a collaborative genealogy of spirituality

Mohammad’s hair

by Caleb Elfenbein

Rhali 2005 by <a href=''target='_blank'>Naz Shahrokh</a>
Rhali 2005 by Naz Shahrokh

In the Sacred Relic Room in Topkapi Palace, a former imperial residence and present-day museum of the Ottoman period in Istanbul, Turkey, visitors will find relics of the Prophet Muhammad. Among them there is a sword and a few strands of the Prophet’s hair. The devotional practices that surround these relics, concerned quite literally with the spirit of God and thus appropriately termed “spiritual,” are not expressly political. Nonetheless, the public veneration of such baraka (spiritual power)-charged relics challenges laicist traditions in Turkey, whether secularist or Islamist (both of which espouse a version of “rational Islam”). These practices remind us that spirituality is not simply a “private” or domesticated form of religion, but rather a form of devotion that always takes place within broader—and, in the modern context, public—fields of debate about the nature of religion.

Despite the relics’ nearly continuous 550-year residence in Topkapi Palace, we can profitably distinguish between the early years and the later years of their exhibitionist career. Having arrived in Istanbul via Ottoman expansion into Egypt and the Hijaz in the early sixteenth century, the possession of these objects informed the force of the sultan’s claims to authority over the entire Muslim community. They were material evidence of what God’s revelation to humanity through Muhammad made possible for believers in this life and in this world. They point to a physical man (illustrated through his hair), Muhammad, who enjoyed incredible success in nurturing, protecting (at times through his sword), and expanding a community in the service of God. The incredible growth of the Ottoman Empire in the space of a century suggests that the sultan may not have been unjustified in seeing a connection.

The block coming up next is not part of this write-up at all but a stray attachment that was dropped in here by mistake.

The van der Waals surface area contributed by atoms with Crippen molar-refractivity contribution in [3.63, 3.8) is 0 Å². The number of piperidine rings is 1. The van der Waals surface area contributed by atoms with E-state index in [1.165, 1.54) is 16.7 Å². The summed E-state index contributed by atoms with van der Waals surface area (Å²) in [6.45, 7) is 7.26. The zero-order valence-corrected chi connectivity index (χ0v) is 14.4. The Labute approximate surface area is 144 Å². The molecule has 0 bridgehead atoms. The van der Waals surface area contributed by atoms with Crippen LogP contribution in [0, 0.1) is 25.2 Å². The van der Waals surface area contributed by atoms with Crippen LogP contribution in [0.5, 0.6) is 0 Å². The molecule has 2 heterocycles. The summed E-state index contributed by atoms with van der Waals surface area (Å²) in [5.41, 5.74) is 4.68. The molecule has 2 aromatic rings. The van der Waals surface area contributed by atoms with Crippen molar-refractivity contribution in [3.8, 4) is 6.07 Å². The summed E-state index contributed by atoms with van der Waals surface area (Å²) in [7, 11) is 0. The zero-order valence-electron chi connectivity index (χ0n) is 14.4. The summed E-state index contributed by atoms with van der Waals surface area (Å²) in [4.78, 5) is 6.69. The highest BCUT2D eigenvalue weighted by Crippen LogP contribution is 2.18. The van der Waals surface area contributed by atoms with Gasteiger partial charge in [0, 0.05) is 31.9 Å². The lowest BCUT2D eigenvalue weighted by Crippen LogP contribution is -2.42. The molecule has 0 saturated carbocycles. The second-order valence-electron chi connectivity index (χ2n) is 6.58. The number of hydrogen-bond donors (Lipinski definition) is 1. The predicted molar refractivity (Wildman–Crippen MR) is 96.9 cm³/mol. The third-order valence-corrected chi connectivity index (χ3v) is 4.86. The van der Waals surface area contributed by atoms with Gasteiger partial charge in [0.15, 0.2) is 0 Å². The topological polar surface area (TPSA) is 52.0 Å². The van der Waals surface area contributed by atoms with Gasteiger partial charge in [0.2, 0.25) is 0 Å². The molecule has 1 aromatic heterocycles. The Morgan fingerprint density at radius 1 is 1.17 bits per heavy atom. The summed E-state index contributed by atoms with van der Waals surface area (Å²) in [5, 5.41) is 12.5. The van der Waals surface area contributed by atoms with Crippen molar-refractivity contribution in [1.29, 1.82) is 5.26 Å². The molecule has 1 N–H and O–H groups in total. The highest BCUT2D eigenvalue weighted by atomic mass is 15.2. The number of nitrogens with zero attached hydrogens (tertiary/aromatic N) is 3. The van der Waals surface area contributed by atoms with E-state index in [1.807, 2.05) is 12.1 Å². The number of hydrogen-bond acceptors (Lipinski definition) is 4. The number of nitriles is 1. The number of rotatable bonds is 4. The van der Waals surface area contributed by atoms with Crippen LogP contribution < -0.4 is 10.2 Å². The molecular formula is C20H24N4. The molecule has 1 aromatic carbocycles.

Today, safely ensconced in a glass case that sits in a state heritage site (itself a relic of the past), the Prophet’s relics reflect the attempted domestication of Islam in the service of a nationalist project to create and maintain the Turkish nation that can be distinguished from the Ottoman period at all costs. Despite being embalmed in a museum, however, these relics continue to function as something more than data in nationalist historiography. However much the Turkish state continues to regulate what it means to be a Muslim, the authorities cannot contain the surplus value of the Prophet’s relics. Thus we find people using a seemingly secular institution for devotional purposes, much like one finds in the Hagia Sofia, another contested state exhibition space in Istanbul.

On my own visit to Topkapi Palace, just after I entered the relic room, a large group of Turkish visitors soon followed—what seemed to be a class outing of some kind. In the midst of the clatter of young kids liberated from the classroom, I felt myself being elbowed aside by a small elderly woman. Clearly, I was not the first. A Frommer’s review of the palace warns visitors: “It’s impossible to rush through the palace, so you should allot at least a half-day and be prepared to encounter a few bottlenecks throughout the enclosed exhibition halls, especially in the Holy Relics Room where the ardent faithful, in their religious fervor, tend to obstruct the display cases.” The momentary displeasure I felt as a tourist gave way to a slight embarrassment as a non-believer: this woman, I presume, actually wanted to be close to the relics because their power was real, no matter how purposefully prosaic the setting.